In other cases, these types of interviews produce valuable product feedback that might prompt a company to tweak or re-design a product to add features or improve usability. The interviews can also cause companies to re-train a specific sales rep, or even let him or her go, if the feedback indicates the rep is ineffective.
“Once you are in-market with a product, you can begin to lose quality and depth of insights from buyers. It’s just the nature of selling,” says Nick Mehta, CEO of technology-software company Gainsight*.
Mehta says he’s used Eigenworks to conduct customer interviews at two different companies, mainly “to make sure we are hearing the real story.” Early on, Mehta says he listened to a recording of every single customer interview. After his companies began to scale, he used the service in a bigger-picture way to glean “competitive intel and sales feedback that cut right through the noise.”
Here are some examples of the kind of candid feedback customers can get in their reports from these services firms:
Interview focused on a lost customer:
“We expected more help, more education, to help us learn and see the direction we needed to head. (The vendor) really did that at the outset, but it was short-lived. The lack of support made us feel like they are just a technology company, and we needed a more than that. We needed someone to help us grow the concept. Unfortunately, they were much more of a technology player to us than they were an idea partner.”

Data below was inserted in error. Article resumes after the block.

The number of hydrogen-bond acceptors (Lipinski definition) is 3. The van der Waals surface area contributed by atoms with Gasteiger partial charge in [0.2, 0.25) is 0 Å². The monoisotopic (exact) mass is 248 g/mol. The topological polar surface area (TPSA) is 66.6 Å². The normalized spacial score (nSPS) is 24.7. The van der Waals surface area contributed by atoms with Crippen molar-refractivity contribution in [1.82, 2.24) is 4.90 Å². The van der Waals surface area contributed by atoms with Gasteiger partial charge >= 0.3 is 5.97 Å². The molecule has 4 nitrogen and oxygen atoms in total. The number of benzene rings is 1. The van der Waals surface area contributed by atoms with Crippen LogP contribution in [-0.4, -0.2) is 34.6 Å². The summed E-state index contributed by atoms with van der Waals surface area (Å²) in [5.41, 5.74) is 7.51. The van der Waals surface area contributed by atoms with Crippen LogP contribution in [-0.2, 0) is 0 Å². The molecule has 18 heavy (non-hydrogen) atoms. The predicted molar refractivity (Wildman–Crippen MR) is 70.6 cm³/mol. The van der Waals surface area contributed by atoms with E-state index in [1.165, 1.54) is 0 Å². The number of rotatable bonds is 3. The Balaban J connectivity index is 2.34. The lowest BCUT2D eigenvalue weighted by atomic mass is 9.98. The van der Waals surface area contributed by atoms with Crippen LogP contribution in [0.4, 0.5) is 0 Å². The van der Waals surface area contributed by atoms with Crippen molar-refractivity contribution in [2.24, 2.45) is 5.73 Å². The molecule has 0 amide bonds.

Interview with a customer who churned:
“It felt like they took their position for granted. Of all the vendors we considered, they were the least prepared. Based on presentation, they were one of the lowest in the pack. The sales team even admitted to us that they had thrown (the presentation) together at 10PM the night before! It was kind of half baked.
In their session, instead of a proof-of-concept, we wound up white-boarding and we were still kind of stuck in concepts.”
Renewal (“save”) interview:
“They gave us an alternate solution but it honestly was the proof-of-concept that really turned it. They were like, ‘We do not have this stuff natively, but here is another way to look at it.’ Once they proved out that it was possible and we kind of stacked that up with some of the other benefits that we talked about, we said, ‘OK we feel comfortable enough going this route.’ ”
“The other vendors were just showing off their size and scale. We knew we would need the scalability and growth in the long term, but for now we didn’t need all that. And your guys just gave us everything that we wanted today. Plus, it’s a lot easier to manage. We don’t need to be so big. We just need to be big enough.”
These are just tidbits that tell part of the story of each customer interviewed. I have seen first-hand the elements of a more-complete narrative that emerges from a post-decision interview, most of which are far too sensitive and proprietary to share even as an anonymized example. This is the key – getting the complete story of why a customer did what they did, and not just the CEO’s or sales rep’s version. It’s a very easy, simple thing for a company to do—and proves that even in today’s data-driven business environment, there’s a place for the human touch.
*For a full list of all Battery investments and exits, please click here.